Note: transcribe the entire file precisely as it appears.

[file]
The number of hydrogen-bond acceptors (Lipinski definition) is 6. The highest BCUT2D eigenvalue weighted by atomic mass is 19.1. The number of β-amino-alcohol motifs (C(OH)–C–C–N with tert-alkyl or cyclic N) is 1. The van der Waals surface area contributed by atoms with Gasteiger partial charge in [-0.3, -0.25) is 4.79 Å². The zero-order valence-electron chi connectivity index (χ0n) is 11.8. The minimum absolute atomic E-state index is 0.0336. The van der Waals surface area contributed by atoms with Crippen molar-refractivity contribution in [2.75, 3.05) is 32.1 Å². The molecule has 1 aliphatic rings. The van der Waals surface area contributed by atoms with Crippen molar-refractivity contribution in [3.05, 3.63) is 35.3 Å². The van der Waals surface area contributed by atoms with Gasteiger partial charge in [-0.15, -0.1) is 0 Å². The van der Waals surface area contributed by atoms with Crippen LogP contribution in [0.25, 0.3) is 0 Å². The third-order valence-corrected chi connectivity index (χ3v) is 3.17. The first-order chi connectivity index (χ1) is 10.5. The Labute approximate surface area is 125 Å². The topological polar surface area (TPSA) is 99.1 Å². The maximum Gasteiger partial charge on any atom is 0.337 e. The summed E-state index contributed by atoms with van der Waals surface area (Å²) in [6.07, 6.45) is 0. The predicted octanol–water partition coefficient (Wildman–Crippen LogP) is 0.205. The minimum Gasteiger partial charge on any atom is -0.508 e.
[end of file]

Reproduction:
The number of hydrogen-bond acceptors (Lipinski definition) is 6. The highest BCUT2D eigenvalue weighted by atomic mass is 19.1. The number of β-amino-alcohol motifs (C(OH)–C–C–N with tert-alkyl or cyclic N) is 1. The van der Waals surface area contributed by atoms with Gasteiger partial charge in [-0.3, -0.25) is 4.79 Å². The zero-order valence-electron chi connectivity index (χ0n) is 11.8. The minimum absolute atomic E-state index is 0.0336. The van der Waals surface area contributed by atoms with Crippen molar-refractivity contribution in [2.75, 3.05) is 32.1 Å². The molecule has 1 aliphatic rings. The van der Waals surface area contributed by atoms with Crippen molar-refractivity contribution in [3.05, 3.63) is 35.3 Å². The van der Waals surface area contributed by atoms with Gasteiger partial charge in [-0.15, -0.1) is 0 Å². The van der Waals surface area contributed by atoms with Crippen LogP contribution in [0.25, 0.3) is 0 Å². The third-order valence-corrected chi connectivity index (χ3v) is 3.17. The first-order chi connectivity index (χ1) is 10.5. The Labute approximate surface area is 125 Å². The topological polar surface area (TPSA) is 99.1 Å². The maximum Gasteiger partial charge on any atom is 0.337 e. The summed E-state index contributed by atoms with van der Waals surface area (Å²) in [6.07, 6.45) is 0. The predicted octanol–water partition coefficient (Wildman–Crippen LogP) is 0.205. The minimum Gasteiger partial charge on any atom is -0.508 e.